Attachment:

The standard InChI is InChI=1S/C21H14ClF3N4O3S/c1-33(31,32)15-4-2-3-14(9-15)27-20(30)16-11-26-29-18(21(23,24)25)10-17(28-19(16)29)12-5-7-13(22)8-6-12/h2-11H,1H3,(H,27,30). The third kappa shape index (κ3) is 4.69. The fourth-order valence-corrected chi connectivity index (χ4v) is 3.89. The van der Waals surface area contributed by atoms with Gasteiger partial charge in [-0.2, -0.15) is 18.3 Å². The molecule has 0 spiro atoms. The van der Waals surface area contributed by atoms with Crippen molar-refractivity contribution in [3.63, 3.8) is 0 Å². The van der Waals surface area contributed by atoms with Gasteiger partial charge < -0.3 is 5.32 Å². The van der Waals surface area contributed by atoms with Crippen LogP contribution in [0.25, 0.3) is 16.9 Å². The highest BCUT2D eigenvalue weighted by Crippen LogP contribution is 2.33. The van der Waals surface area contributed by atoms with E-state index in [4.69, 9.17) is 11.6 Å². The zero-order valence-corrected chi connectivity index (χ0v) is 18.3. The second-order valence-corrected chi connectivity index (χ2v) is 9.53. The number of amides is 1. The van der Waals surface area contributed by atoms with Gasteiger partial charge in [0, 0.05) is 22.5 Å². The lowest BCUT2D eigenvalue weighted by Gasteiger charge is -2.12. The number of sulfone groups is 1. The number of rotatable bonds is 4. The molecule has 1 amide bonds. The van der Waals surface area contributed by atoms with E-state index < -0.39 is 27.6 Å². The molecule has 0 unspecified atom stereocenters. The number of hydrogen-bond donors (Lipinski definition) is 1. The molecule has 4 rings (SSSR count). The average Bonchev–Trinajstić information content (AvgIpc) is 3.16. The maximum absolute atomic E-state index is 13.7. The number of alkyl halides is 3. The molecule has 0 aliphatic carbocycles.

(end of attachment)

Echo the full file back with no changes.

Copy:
The standard InChI is InChI=1S/C21H14ClF3N4O3S/c1-33(31,32)15-4-2-3-14(9-15)27-20(30)16-11-26-29-18(21(23,24)25)10-17(28-19(16)29)12-5-7-13(22)8-6-12/h2-11H,1H3,(H,27,30). The third kappa shape index (κ3) is 4.69. The fourth-order valence-corrected chi connectivity index (χ4v) is 3.89. The van der Waals surface area contributed by atoms with Gasteiger partial charge in [-0.2, -0.15) is 18.3 Å². The molecule has 0 spiro atoms. The van der Waals surface area contributed by atoms with Crippen molar-refractivity contribution in [3.63, 3.8) is 0 Å². The van der Waals surface area contributed by atoms with Gasteiger partial charge < -0.3 is 5.32 Å². The van der Waals surface area contributed by atoms with Crippen LogP contribution in [0.25, 0.3) is 16.9 Å². The highest BCUT2D eigenvalue weighted by Crippen LogP contribution is 2.33. The van der Waals surface area contributed by atoms with E-state index in [4.69, 9.17) is 11.6 Å². The zero-order valence-corrected chi connectivity index (χ0v) is 18.3. The second-order valence-corrected chi connectivity index (χ2v) is 9.53. The number of amides is 1. The van der Waals surface area contributed by atoms with Gasteiger partial charge in [0, 0.05) is 22.5 Å². The lowest BCUT2D eigenvalue weighted by Gasteiger charge is -2.12. The number of sulfone groups is 1. The number of rotatable bonds is 4. The molecule has 1 amide bonds. The van der Waals surface area contributed by atoms with E-state index < -0.39 is 27.6 Å². The molecule has 0 unspecified atom stereocenters. The number of hydrogen-bond donors (Lipinski definition) is 1. The molecule has 4 rings (SSSR count). The average Bonchev–Trinajstić information content (AvgIpc) is 3.16. The maximum absolute atomic E-state index is 13.7. The number of alkyl halides is 3. The molecule has 0 aliphatic carbocycles.